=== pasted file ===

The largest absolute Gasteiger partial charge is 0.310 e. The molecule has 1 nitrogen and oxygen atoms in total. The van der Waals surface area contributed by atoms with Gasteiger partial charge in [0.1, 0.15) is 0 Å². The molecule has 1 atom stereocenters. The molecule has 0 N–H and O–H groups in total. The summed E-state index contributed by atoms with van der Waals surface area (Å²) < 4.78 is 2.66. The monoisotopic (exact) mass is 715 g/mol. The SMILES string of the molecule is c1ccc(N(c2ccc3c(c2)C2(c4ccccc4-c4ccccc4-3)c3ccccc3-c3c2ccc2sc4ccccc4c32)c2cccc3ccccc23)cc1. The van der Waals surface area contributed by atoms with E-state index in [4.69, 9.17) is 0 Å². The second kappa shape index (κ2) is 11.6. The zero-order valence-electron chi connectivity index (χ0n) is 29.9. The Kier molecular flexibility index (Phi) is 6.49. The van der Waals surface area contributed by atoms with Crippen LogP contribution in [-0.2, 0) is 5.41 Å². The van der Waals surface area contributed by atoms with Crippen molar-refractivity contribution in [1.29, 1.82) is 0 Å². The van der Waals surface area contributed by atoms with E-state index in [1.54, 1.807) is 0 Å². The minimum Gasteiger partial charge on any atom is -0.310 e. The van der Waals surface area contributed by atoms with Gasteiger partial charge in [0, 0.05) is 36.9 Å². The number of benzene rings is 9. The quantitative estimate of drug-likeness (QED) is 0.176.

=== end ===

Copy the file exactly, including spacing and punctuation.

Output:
The largest absolute Gasteiger partial charge is 0.310 e. The molecule has 1 nitrogen and oxygen atoms in total. The van der Waals surface area contributed by atoms with Gasteiger partial charge in [0.1, 0.15) is 0 Å². The molecule has 1 atom stereocenters. The molecule has 0 N–H and O–H groups in total. The summed E-state index contributed by atoms with van der Waals surface area (Å²) < 4.78 is 2.66. The monoisotopic (exact) mass is 715 g/mol. The SMILES string of the molecule is c1ccc(N(c2ccc3c(c2)C2(c4ccccc4-c4ccccc4-3)c3ccccc3-c3c2ccc2sc4ccccc4c32)c2cccc3ccccc23)cc1. The van der Waals surface area contributed by atoms with E-state index in [4.69, 9.17) is 0 Å². The second kappa shape index (κ2) is 11.6. The zero-order valence-electron chi connectivity index (χ0n) is 29.9. The Kier molecular flexibility index (Phi) is 6.49. The van der Waals surface area contributed by atoms with Crippen LogP contribution in [-0.2, 0) is 5.41 Å². The van der Waals surface area contributed by atoms with Crippen molar-refractivity contribution in [1.29, 1.82) is 0 Å². The van der Waals surface area contributed by atoms with E-state index in [1.54, 1.807) is 0 Å². The minimum Gasteiger partial charge on any atom is -0.310 e. The van der Waals surface area contributed by atoms with Gasteiger partial charge in [0, 0.05) is 36.9 Å². The number of benzene rings is 9. The quantitative estimate of drug-likeness (QED) is 0.176.